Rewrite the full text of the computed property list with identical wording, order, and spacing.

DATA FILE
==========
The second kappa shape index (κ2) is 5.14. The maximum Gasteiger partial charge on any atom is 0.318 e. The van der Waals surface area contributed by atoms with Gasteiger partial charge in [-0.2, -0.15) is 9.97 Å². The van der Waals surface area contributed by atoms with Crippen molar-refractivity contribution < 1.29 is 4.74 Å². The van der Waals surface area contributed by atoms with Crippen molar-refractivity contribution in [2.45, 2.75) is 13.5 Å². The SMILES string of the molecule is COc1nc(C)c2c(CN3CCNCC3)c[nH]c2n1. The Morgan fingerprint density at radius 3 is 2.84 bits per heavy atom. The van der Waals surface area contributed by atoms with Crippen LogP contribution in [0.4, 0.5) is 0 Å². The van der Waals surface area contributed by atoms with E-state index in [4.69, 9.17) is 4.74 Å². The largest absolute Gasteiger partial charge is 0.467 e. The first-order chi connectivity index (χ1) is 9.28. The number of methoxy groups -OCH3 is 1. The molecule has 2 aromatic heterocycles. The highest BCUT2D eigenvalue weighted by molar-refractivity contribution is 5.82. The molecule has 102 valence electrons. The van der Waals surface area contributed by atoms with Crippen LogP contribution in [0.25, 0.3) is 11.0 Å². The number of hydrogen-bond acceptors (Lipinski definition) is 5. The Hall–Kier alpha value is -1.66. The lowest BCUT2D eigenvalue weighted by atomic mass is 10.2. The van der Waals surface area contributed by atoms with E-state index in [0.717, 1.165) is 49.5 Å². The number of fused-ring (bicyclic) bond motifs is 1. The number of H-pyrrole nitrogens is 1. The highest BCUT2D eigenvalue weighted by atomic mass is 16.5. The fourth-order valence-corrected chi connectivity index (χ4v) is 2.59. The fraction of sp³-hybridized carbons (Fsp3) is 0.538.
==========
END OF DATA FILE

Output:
The second kappa shape index (κ2) is 5.14. The maximum Gasteiger partial charge on any atom is 0.318 e. The van der Waals surface area contributed by atoms with Gasteiger partial charge in [-0.2, -0.15) is 9.97 Å². The van der Waals surface area contributed by atoms with Crippen molar-refractivity contribution < 1.29 is 4.74 Å². The van der Waals surface area contributed by atoms with Crippen molar-refractivity contribution in [2.45, 2.75) is 13.5 Å². The SMILES string of the molecule is COc1nc(C)c2c(CN3CCNCC3)c[nH]c2n1. The Morgan fingerprint density at radius 3 is 2.84 bits per heavy atom. The van der Waals surface area contributed by atoms with Crippen LogP contribution in [0.4, 0.5) is 0 Å². The van der Waals surface area contributed by atoms with E-state index in [4.69, 9.17) is 4.74 Å². The largest absolute Gasteiger partial charge is 0.467 e. The first-order chi connectivity index (χ1) is 9.28. The number of methoxy groups -OCH3 is 1. The molecule has 2 aromatic heterocycles. The highest BCUT2D eigenvalue weighted by molar-refractivity contribution is 5.82. The molecule has 102 valence electrons. The van der Waals surface area contributed by atoms with Crippen LogP contribution in [0.25, 0.3) is 11.0 Å². The number of hydrogen-bond acceptors (Lipinski definition) is 5. The Hall–Kier alpha value is -1.66. The lowest BCUT2D eigenvalue weighted by atomic mass is 10.2. The van der Waals surface area contributed by atoms with E-state index in [0.717, 1.165) is 49.5 Å². The number of fused-ring (bicyclic) bond motifs is 1. The number of H-pyrrole nitrogens is 1. The highest BCUT2D eigenvalue weighted by atomic mass is 16.5. The fourth-order valence-corrected chi connectivity index (χ4v) is 2.59. The fraction of sp³-hybridized carbons (Fsp3) is 0.538.